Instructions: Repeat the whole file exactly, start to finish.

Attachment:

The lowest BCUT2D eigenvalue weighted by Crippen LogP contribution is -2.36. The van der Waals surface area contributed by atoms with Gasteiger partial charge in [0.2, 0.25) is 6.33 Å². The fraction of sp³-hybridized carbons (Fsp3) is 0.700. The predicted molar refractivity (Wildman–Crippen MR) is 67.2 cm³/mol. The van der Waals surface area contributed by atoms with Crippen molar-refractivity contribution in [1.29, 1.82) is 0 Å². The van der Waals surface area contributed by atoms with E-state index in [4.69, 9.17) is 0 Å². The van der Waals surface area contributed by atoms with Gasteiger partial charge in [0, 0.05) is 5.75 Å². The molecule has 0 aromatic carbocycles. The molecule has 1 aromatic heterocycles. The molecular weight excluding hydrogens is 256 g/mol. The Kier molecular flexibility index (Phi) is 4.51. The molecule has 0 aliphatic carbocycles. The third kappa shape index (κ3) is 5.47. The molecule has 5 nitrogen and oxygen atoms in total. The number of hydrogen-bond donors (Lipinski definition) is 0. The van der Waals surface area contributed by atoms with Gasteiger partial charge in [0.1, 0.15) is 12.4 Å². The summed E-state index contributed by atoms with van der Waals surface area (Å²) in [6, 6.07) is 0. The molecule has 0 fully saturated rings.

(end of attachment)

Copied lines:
The lowest BCUT2D eigenvalue weighted by Crippen LogP contribution is -2.36. The van der Waals surface area contributed by atoms with Gasteiger partial charge in [0.2, 0.25) is 6.33 Å². The fraction of sp³-hybridized carbons (Fsp3) is 0.700. The predicted molar refractivity (Wildman–Crippen MR) is 67.2 cm³/mol. The van der Waals surface area contributed by atoms with Crippen molar-refractivity contribution in [1.29, 1.82) is 0 Å². The van der Waals surface area contributed by atoms with E-state index in [4.69, 9.17) is 0 Å². The van der Waals surface area contributed by atoms with Gasteiger partial charge in [0, 0.05) is 5.75 Å². The molecule has 0 aromatic carbocycles. The molecule has 1 aromatic heterocycles. The molecular weight excluding hydrogens is 256 g/mol. The Kier molecular flexibility index (Phi) is 4.51. The molecule has 0 aliphatic carbocycles. The third kappa shape index (κ3) is 5.47. The molecule has 5 nitrogen and oxygen atoms in total. The number of hydrogen-bond donors (Lipinski definition) is 0. The van der Waals surface area contributed by atoms with Gasteiger partial charge in [0.1, 0.15) is 12.4 Å². The summed E-state index contributed by atoms with van der Waals surface area (Å²) in [6, 6.07) is 0. The molecule has 0 fully saturated rings.